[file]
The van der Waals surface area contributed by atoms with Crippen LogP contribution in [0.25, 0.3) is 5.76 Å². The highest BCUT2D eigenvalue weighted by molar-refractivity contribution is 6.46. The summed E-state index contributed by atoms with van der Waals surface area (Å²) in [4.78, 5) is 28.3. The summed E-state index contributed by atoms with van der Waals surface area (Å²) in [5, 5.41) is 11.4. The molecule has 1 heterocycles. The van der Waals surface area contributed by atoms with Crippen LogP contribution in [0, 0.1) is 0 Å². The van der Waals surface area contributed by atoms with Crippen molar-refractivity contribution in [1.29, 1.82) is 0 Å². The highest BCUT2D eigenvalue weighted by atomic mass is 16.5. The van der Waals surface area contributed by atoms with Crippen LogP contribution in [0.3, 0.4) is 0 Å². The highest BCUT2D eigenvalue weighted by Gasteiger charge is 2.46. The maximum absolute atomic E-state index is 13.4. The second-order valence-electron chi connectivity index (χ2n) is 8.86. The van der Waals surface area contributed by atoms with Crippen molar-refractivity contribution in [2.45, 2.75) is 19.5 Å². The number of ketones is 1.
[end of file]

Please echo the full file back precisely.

The van der Waals surface area contributed by atoms with Crippen LogP contribution in [0.25, 0.3) is 5.76 Å². The highest BCUT2D eigenvalue weighted by molar-refractivity contribution is 6.46. The summed E-state index contributed by atoms with van der Waals surface area (Å²) in [4.78, 5) is 28.3. The summed E-state index contributed by atoms with van der Waals surface area (Å²) in [5, 5.41) is 11.4. The molecule has 1 heterocycles. The van der Waals surface area contributed by atoms with Crippen LogP contribution in [0, 0.1) is 0 Å². The van der Waals surface area contributed by atoms with Crippen molar-refractivity contribution in [1.29, 1.82) is 0 Å². The highest BCUT2D eigenvalue weighted by atomic mass is 16.5. The van der Waals surface area contributed by atoms with Crippen LogP contribution in [0.3, 0.4) is 0 Å². The highest BCUT2D eigenvalue weighted by Gasteiger charge is 2.46. The maximum absolute atomic E-state index is 13.4. The second-order valence-electron chi connectivity index (χ2n) is 8.86. The van der Waals surface area contributed by atoms with Crippen molar-refractivity contribution in [2.45, 2.75) is 19.5 Å². The number of ketones is 1.